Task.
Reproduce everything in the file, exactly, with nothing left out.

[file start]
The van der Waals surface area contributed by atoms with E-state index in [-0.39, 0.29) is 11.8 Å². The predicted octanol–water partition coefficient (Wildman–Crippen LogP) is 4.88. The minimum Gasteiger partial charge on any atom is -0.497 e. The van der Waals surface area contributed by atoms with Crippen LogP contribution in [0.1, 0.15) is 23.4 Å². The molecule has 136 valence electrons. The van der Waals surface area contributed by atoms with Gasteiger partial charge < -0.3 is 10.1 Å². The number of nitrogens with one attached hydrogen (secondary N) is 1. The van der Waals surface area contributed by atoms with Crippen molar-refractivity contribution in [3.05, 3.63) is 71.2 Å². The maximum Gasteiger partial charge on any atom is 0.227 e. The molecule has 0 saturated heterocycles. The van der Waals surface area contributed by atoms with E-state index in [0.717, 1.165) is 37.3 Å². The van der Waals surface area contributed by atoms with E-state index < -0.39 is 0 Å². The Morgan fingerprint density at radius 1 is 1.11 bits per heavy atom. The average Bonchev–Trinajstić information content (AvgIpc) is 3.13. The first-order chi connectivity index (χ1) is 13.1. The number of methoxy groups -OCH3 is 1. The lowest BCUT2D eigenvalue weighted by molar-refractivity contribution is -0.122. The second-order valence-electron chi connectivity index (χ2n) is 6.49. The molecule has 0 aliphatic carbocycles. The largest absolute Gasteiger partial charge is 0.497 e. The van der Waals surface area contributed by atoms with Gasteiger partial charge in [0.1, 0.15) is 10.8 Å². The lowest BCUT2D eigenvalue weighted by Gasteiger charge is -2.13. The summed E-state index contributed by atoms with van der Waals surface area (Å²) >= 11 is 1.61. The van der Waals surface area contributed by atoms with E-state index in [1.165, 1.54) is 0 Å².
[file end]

The van der Waals surface area contributed by atoms with E-state index in [-0.39, 0.29) is 11.8 Å². The predicted octanol–water partition coefficient (Wildman–Crippen LogP) is 4.88. The minimum Gasteiger partial charge on any atom is -0.497 e. The van der Waals surface area contributed by atoms with Crippen LogP contribution in [0.1, 0.15) is 23.4 Å². The molecule has 136 valence electrons. The van der Waals surface area contributed by atoms with Gasteiger partial charge < -0.3 is 10.1 Å². The number of nitrogens with one attached hydrogen (secondary N) is 1. The van der Waals surface area contributed by atoms with Crippen molar-refractivity contribution in [3.05, 3.63) is 71.2 Å². The maximum Gasteiger partial charge on any atom is 0.227 e. The molecule has 0 saturated heterocycles. The van der Waals surface area contributed by atoms with E-state index in [0.717, 1.165) is 37.3 Å². The van der Waals surface area contributed by atoms with E-state index < -0.39 is 0 Å². The Morgan fingerprint density at radius 1 is 1.11 bits per heavy atom. The average Bonchev–Trinajstić information content (AvgIpc) is 3.13. The first-order chi connectivity index (χ1) is 13.1. The number of methoxy groups -OCH3 is 1. The lowest BCUT2D eigenvalue weighted by molar-refractivity contribution is -0.122. The second-order valence-electron chi connectivity index (χ2n) is 6.49. The molecule has 0 aliphatic carbocycles. The largest absolute Gasteiger partial charge is 0.497 e. The van der Waals surface area contributed by atoms with Gasteiger partial charge in [0.1, 0.15) is 10.8 Å². The lowest BCUT2D eigenvalue weighted by Gasteiger charge is -2.13. The summed E-state index contributed by atoms with van der Waals surface area (Å²) >= 11 is 1.61. The van der Waals surface area contributed by atoms with E-state index in [1.165, 1.54) is 0 Å².